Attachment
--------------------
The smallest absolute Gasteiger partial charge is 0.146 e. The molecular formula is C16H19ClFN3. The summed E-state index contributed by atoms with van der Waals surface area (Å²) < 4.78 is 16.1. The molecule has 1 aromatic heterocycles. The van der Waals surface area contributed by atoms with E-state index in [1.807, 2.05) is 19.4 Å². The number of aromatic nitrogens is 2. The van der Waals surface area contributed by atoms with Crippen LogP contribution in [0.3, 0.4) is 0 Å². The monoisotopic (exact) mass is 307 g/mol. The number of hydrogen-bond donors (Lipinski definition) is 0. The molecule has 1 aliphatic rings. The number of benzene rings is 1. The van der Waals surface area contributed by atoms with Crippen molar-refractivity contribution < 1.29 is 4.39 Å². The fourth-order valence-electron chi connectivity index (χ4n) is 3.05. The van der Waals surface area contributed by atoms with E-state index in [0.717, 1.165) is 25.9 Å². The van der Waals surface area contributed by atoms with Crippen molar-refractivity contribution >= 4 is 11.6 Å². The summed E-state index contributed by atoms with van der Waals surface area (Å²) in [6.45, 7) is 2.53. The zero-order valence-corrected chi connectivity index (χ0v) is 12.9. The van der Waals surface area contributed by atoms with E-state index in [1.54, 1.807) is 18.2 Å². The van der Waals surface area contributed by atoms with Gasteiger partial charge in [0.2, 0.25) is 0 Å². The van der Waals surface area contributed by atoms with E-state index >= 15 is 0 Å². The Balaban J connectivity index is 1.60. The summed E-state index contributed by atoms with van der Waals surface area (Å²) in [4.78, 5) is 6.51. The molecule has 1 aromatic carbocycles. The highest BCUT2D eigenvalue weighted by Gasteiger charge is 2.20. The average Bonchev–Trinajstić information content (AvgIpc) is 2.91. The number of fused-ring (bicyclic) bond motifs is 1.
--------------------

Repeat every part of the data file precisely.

The smallest absolute Gasteiger partial charge is 0.146 e. The molecular formula is C16H19ClFN3. The summed E-state index contributed by atoms with van der Waals surface area (Å²) < 4.78 is 16.1. The molecule has 1 aromatic heterocycles. The van der Waals surface area contributed by atoms with E-state index in [1.807, 2.05) is 19.4 Å². The number of aromatic nitrogens is 2. The van der Waals surface area contributed by atoms with Crippen LogP contribution in [0.3, 0.4) is 0 Å². The monoisotopic (exact) mass is 307 g/mol. The number of hydrogen-bond donors (Lipinski definition) is 0. The molecule has 1 aliphatic rings. The number of benzene rings is 1. The van der Waals surface area contributed by atoms with Crippen molar-refractivity contribution < 1.29 is 4.39 Å². The fourth-order valence-electron chi connectivity index (χ4n) is 3.05. The van der Waals surface area contributed by atoms with E-state index in [0.717, 1.165) is 25.9 Å². The van der Waals surface area contributed by atoms with Crippen molar-refractivity contribution >= 4 is 11.6 Å². The summed E-state index contributed by atoms with van der Waals surface area (Å²) in [6.45, 7) is 2.53. The zero-order valence-corrected chi connectivity index (χ0v) is 12.9. The van der Waals surface area contributed by atoms with E-state index in [1.54, 1.807) is 18.2 Å². The van der Waals surface area contributed by atoms with Gasteiger partial charge in [0.2, 0.25) is 0 Å². The van der Waals surface area contributed by atoms with E-state index >= 15 is 0 Å². The Balaban J connectivity index is 1.60. The summed E-state index contributed by atoms with van der Waals surface area (Å²) in [4.78, 5) is 6.51. The molecule has 1 aromatic carbocycles. The highest BCUT2D eigenvalue weighted by Gasteiger charge is 2.20. The average Bonchev–Trinajstić information content (AvgIpc) is 2.91. The number of fused-ring (bicyclic) bond motifs is 1.